Peptide selection for the quantification of P‐III‐NP in human
serum by mass spectrometry
Mark C. Parkin
David A. Cowan
Drug Control Centre, King's Forensics,
Department of Analytical, Environmental and
Forensic Sciences, King's College London,
D. A. Cowan, Drug Control Centre, King's
Forensics, Department of Analytical,
Environmental and Forensic Sciences, King's
College London, London, UK.
Partnership for Clean Competition, Grant/
Award Number: 306508 R314
Procollagen III amino‐terminal propeptide (P‐III‐NP) is currently monitored in
human doping control as a biomarker for growth hormone administration and also in clinical
diagnostics using immunoassays. Drawbacks to this approach have been highlighted and research
is ongoing to develop a mass spectrometric method to complement these methods. However, a
lack of traceable reference material, the presence of post‐translational modifications (PTMs),
and small blood concentration complicate the development of targeted analytical methods for
Tryptic digest products of P‐III‐NP were assessed by liquid chromatography/mass
spectrometry (LC/MS). In silico digestion was used to predict P‐III‐NP peptides for MS analysis;
however, these excluded PTMs. With a priori knowledge of PTMs, we associated experimental
P‐III‐NP peptides with those derived by in silico digestion. Synthesized P‐III‐NP peptides, hT1
(human) and T5 (human/bovine), were used to develop sensitive micro‐ and nano‐flow LC/MS
methods to analyse P‐III‐NP originating from human serum semi‐quantitatively.
P‐III‐NP peptides, T1 and T5, were identified using high‐resolution accurate MS
(HRAMS). PTMs modified the mass of observed peptides. N‐terminal pyroglutamation (pE) in
T1 and several hydroxylated prolines (hP) in T5 (G‐X‐hP motif) were observed. With PTM,
hT1 and T5 were observed in a digest of immuno‐captured P‐III‐NP by LC/MS. Using a semi‐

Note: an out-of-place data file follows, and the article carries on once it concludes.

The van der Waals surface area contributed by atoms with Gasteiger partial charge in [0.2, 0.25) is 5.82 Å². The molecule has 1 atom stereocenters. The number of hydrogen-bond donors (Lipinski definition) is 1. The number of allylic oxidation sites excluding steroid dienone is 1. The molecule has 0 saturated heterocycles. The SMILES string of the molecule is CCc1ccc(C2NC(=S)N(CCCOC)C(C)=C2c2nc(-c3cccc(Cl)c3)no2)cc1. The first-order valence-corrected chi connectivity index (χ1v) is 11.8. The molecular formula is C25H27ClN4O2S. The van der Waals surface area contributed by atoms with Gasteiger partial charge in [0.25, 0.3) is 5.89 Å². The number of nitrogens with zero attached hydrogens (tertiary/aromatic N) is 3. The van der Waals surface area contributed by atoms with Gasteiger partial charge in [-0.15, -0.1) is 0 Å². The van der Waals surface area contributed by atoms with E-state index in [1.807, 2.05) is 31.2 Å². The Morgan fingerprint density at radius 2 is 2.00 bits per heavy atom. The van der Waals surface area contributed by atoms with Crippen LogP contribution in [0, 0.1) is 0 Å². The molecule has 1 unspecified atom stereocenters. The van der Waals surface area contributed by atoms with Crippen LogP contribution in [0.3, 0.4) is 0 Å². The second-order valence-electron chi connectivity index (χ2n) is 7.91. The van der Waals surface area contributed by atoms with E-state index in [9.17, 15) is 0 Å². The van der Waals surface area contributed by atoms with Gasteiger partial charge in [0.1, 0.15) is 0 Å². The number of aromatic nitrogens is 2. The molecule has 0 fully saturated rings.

quantitative approach, hP‐III‐NP at basal concentrations of 2 ng/mL (50 pmol) could be estimated
from a 200‐μL sample volume.
Consideration of PTMs is needed to identify P‐III‐NP peptides produced
by digestion with trypsin. The information presented here now gives the most appropriate
peptide sequences for synthesizing suitable reference materials required for quantification of
human P‐III‐NP in blood and evidences methodology that is sufficiently sensitive to develop a
Type III collagen is the second most abundant collagen (varying in
abundance with age) in humans; it is typically found with type I
collagen and is present in tissues with elastic properties such as
skin, blood vessels and various internal organs.
Type III collagen is
formed from a precursor pro‐collagen unit in the cell, which includes
amino‐ and carboxyl‐terminal extension propeptides (denoted P‐III‐NP
and P‐III‐CP, respectively).
P‐III‐NP is a clinical biomarker used to monitor chronic active
hepatitis, liver fibrosis and cirrhosis.
Elevated levels of P‐III‐NP have
been associated with hormonally induced growth,
one of two biomarkers used to detect rhGH (recombinant human growth
hormone) doping in sport;
the other being insulin‐like growth factor I
(IGF‐I). These compounds have little diurnal variation and are largely
unaffected by exercise or sex, but respond to hGH administration.
Also, body mass index and race contribute little to the variability of
For humans, blood P‐III‐NP concentrations are inversely
proportional to age, with maximum concentrations being observed
during pubertal years. Sex however affects P‐III‐NP blood concentrations,
men (average conc. 5.4 ± 2.3 ng/mL) having a slightly larger natural
concentration than women (average conc. 5.1 ± 1.5 ng/mL).
P‐III‐NP consists of three identical 130 amino acid pro α1‐chains,
connected by disulphide cysteine bonds to create a unique pro‐
collagen subunit with three distinct domains, Col 1–3.
domain, Col 1, has a globular structure resulting from its richness in acidic
Received: 1 November 2017 Revised: 3 January 2018 Accepted: 10 January 2018
Rapid Commun Mass Spectrom. 2018;32:535–542. Copyright © 2018 John Wiley & Sons, Ltd.wileyonlinelibrary.com/journal/rcm 535